He recently took his ACT test we are awaiting the results but he feels that he tanked. Because of his constant failure at things his attitude & mind set is that of defeat before he even sets out to do anything. It broke my heart to hear my son say he feels he’s worthless base on his LD. He informed me that he is depress & has a lot of anxiety now that he’s about to graduate from high school & he has no idea what he wants to do or if he can even achieve what he likes to do.

    I’m currently looking to get him help from a psychologist that specializes in LD & depression. I believe that God created all his people for a specific purpose & I have to pray & ask God what that is for him. I WILL NOT give up on my son regardless of his challenges. We will work together to find his path in life in terms of his career path.

    • Been there says:

      They push the kids to think they’re less than if they cannot do everything perfectly right and brilliantly right the first time in this country. Anyone else is pushed aside as if a piece of trash. Some of the most successful people find their own path, make their own business, and end up doing great in life. There are many great things he can do. Maybe going away to college isn’t the best way to build his confidence. Start out smaller, maybe with a technical school, so he’ll always have a skill. maybe community college to continue nurturing and stable environment of home life before sending him off for the last 2 years at a big university. I say that from experience.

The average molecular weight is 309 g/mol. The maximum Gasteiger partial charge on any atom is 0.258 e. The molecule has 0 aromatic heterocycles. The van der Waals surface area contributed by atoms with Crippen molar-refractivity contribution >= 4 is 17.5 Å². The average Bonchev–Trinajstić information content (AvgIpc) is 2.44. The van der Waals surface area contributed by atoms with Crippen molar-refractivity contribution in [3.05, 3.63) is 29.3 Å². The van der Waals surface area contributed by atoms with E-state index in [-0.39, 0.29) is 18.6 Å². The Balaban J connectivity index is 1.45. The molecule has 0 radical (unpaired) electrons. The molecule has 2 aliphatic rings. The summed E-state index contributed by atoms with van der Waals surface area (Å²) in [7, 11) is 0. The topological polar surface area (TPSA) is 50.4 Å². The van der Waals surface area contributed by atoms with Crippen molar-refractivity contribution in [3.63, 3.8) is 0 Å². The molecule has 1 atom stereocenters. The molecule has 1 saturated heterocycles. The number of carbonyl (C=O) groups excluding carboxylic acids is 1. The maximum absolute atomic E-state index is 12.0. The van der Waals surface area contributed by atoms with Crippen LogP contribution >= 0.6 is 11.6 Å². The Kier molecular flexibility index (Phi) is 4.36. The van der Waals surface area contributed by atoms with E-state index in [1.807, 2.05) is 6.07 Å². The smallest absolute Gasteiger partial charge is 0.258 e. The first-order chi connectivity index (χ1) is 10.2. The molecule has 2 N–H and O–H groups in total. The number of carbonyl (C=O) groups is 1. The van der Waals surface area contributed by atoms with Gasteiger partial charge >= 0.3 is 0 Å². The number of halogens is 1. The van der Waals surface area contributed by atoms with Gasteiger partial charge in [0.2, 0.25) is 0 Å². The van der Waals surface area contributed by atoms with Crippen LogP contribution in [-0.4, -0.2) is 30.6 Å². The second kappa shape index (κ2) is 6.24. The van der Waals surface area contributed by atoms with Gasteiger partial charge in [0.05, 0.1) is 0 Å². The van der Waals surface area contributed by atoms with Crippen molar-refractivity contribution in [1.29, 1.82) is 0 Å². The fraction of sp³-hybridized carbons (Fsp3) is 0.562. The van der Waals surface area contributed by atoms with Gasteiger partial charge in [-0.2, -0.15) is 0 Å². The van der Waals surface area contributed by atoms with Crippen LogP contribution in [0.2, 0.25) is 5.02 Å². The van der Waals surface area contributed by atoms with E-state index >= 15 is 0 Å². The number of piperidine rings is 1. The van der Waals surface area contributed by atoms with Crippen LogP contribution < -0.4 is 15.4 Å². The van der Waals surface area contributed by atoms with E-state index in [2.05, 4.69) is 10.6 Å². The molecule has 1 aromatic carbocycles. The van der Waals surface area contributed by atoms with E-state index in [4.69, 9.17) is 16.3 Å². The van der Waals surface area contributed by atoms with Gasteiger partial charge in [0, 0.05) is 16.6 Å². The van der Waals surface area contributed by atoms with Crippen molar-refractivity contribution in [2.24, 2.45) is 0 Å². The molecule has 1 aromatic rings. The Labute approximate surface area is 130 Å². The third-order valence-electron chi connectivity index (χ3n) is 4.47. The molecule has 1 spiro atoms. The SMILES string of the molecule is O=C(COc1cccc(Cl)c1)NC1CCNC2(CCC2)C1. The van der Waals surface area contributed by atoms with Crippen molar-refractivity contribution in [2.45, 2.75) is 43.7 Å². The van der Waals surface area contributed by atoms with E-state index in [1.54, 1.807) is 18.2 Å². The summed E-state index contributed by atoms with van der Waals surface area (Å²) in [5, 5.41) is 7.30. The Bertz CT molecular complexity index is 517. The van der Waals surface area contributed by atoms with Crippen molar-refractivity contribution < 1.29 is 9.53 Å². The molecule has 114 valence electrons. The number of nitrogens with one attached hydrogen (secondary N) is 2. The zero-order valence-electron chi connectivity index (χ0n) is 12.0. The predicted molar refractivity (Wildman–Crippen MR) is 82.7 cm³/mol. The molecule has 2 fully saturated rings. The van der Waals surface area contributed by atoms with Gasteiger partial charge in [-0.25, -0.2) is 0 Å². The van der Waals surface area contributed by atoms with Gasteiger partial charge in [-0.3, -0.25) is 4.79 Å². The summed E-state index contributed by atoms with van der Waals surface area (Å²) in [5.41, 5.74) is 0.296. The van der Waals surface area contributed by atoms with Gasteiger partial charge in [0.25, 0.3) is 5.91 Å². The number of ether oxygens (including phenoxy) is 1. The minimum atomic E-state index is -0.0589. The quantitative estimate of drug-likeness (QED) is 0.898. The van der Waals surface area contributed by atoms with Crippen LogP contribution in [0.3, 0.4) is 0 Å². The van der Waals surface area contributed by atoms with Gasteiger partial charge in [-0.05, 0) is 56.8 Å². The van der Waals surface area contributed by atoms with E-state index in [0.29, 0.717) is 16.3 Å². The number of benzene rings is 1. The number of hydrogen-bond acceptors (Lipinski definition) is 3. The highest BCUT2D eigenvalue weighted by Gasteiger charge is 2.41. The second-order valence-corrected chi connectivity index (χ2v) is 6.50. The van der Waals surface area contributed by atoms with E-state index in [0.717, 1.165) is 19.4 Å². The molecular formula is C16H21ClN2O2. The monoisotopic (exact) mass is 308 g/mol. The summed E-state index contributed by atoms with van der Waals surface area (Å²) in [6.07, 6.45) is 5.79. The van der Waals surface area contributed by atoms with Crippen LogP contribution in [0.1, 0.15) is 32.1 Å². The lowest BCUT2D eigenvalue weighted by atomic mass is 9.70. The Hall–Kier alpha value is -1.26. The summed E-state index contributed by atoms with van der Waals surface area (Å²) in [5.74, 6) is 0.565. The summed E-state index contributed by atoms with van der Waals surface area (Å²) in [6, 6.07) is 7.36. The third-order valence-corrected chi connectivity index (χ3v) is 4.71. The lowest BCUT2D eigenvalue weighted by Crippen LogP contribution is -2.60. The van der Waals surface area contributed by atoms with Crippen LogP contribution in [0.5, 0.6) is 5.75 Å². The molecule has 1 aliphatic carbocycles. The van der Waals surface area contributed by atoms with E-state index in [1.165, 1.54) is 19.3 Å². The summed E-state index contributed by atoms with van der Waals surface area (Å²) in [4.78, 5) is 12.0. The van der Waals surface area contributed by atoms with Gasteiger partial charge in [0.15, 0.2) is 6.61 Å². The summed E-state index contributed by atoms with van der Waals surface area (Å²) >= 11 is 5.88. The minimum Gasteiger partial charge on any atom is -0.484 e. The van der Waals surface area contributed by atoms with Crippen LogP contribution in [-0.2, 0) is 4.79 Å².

3. Carly Bernard says:

    My stepdaughter was diagnosed with ADHD at age 8. She came into my life when she was 14 and I perceived her as immature for her age. She graduated high school (with some struggle and many successes) and now is attending a technical school (with some struggle) to become a veterinarian tech assistant. She is doing well. She also works at Goodwill, but only gets to work a couple of weekend days per month.

    The issue that I have is that I have a hard time communicating with her. Sometimes I feel like I am mean to her because she often forgets or just doesn’t complete what she was asked to do, whether avoidance or she truly forgets. I am not sure if my expectations are unrealistic when it comes to responsibility. What is too much? What should I be doing to be more encouraging and not so demanding? I am frustrated.

  4. I need adult help with education so that i can further my education

  5. Janice Rivera says:


    • sandra jennings says: